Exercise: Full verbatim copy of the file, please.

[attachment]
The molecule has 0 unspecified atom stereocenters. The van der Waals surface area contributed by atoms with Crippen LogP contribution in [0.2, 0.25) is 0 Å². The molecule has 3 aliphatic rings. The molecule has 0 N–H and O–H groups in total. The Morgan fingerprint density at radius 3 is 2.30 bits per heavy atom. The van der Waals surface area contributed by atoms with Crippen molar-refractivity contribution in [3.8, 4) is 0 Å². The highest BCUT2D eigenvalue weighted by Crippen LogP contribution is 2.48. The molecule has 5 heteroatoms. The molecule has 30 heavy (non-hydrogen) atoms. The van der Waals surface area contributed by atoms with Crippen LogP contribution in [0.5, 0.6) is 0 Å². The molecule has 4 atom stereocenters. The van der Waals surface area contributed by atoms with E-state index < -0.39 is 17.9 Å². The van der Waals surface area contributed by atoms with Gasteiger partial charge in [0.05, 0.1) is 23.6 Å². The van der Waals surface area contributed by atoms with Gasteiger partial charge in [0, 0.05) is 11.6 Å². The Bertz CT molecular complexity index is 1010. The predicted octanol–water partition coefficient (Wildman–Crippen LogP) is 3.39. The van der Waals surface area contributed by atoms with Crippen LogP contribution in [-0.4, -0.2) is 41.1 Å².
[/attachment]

The molecule has 0 unspecified atom stereocenters. The van der Waals surface area contributed by atoms with Crippen LogP contribution in [0.2, 0.25) is 0 Å². The molecule has 3 aliphatic rings. The molecule has 0 N–H and O–H groups in total. The Morgan fingerprint density at radius 3 is 2.30 bits per heavy atom. The van der Waals surface area contributed by atoms with Crippen molar-refractivity contribution in [3.8, 4) is 0 Å². The highest BCUT2D eigenvalue weighted by Crippen LogP contribution is 2.48. The molecule has 5 heteroatoms. The molecule has 30 heavy (non-hydrogen) atoms. The van der Waals surface area contributed by atoms with Crippen LogP contribution in [0.5, 0.6) is 0 Å². The molecule has 4 atom stereocenters. The van der Waals surface area contributed by atoms with E-state index < -0.39 is 17.9 Å². The van der Waals surface area contributed by atoms with Gasteiger partial charge in [0.05, 0.1) is 23.6 Å². The van der Waals surface area contributed by atoms with Gasteiger partial charge in [0, 0.05) is 11.6 Å². The Bertz CT molecular complexity index is 1010. The predicted octanol–water partition coefficient (Wildman–Crippen LogP) is 3.39. The van der Waals surface area contributed by atoms with Crippen LogP contribution in [-0.4, -0.2) is 41.1 Å².